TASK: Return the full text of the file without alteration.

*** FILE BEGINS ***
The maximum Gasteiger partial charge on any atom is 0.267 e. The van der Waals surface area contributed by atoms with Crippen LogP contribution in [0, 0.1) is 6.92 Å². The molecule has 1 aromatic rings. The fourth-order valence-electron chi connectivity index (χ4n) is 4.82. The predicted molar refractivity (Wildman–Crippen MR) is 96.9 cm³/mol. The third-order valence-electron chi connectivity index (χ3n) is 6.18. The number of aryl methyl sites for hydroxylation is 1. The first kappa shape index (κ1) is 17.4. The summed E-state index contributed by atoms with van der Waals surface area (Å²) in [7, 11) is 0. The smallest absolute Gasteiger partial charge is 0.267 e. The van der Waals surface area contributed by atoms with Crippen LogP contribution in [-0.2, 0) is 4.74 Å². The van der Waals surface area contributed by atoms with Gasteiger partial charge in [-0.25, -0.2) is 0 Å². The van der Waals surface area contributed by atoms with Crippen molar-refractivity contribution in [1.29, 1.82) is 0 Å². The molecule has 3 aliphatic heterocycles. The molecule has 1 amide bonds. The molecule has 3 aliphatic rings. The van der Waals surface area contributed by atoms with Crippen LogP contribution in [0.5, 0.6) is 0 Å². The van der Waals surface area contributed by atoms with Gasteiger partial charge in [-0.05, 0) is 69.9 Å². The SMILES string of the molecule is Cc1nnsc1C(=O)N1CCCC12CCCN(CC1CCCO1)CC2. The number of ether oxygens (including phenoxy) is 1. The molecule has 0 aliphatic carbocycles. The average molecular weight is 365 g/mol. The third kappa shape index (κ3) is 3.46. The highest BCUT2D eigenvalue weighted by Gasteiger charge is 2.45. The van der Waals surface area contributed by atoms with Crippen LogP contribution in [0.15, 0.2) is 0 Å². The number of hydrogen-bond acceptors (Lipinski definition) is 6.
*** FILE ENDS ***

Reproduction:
The maximum Gasteiger partial charge on any atom is 0.267 e. The van der Waals surface area contributed by atoms with Crippen LogP contribution in [0, 0.1) is 6.92 Å². The molecule has 1 aromatic rings. The fourth-order valence-electron chi connectivity index (χ4n) is 4.82. The predicted molar refractivity (Wildman–Crippen MR) is 96.9 cm³/mol. The third-order valence-electron chi connectivity index (χ3n) is 6.18. The number of aryl methyl sites for hydroxylation is 1. The first kappa shape index (κ1) is 17.4. The summed E-state index contributed by atoms with van der Waals surface area (Å²) in [7, 11) is 0. The smallest absolute Gasteiger partial charge is 0.267 e. The van der Waals surface area contributed by atoms with Crippen LogP contribution in [-0.2, 0) is 4.74 Å². The van der Waals surface area contributed by atoms with Gasteiger partial charge in [-0.25, -0.2) is 0 Å². The van der Waals surface area contributed by atoms with Crippen molar-refractivity contribution in [1.29, 1.82) is 0 Å². The molecule has 3 aliphatic heterocycles. The molecule has 1 amide bonds. The molecule has 3 aliphatic rings. The van der Waals surface area contributed by atoms with Crippen LogP contribution in [0.5, 0.6) is 0 Å². The van der Waals surface area contributed by atoms with Gasteiger partial charge in [-0.05, 0) is 69.9 Å². The SMILES string of the molecule is Cc1nnsc1C(=O)N1CCCC12CCCN(CC1CCCO1)CC2. The number of ether oxygens (including phenoxy) is 1. The molecule has 0 aliphatic carbocycles. The average molecular weight is 365 g/mol. The third kappa shape index (κ3) is 3.46. The highest BCUT2D eigenvalue weighted by Gasteiger charge is 2.45. The van der Waals surface area contributed by atoms with Crippen LogP contribution in [0.15, 0.2) is 0 Å². The number of hydrogen-bond acceptors (Lipinski definition) is 6.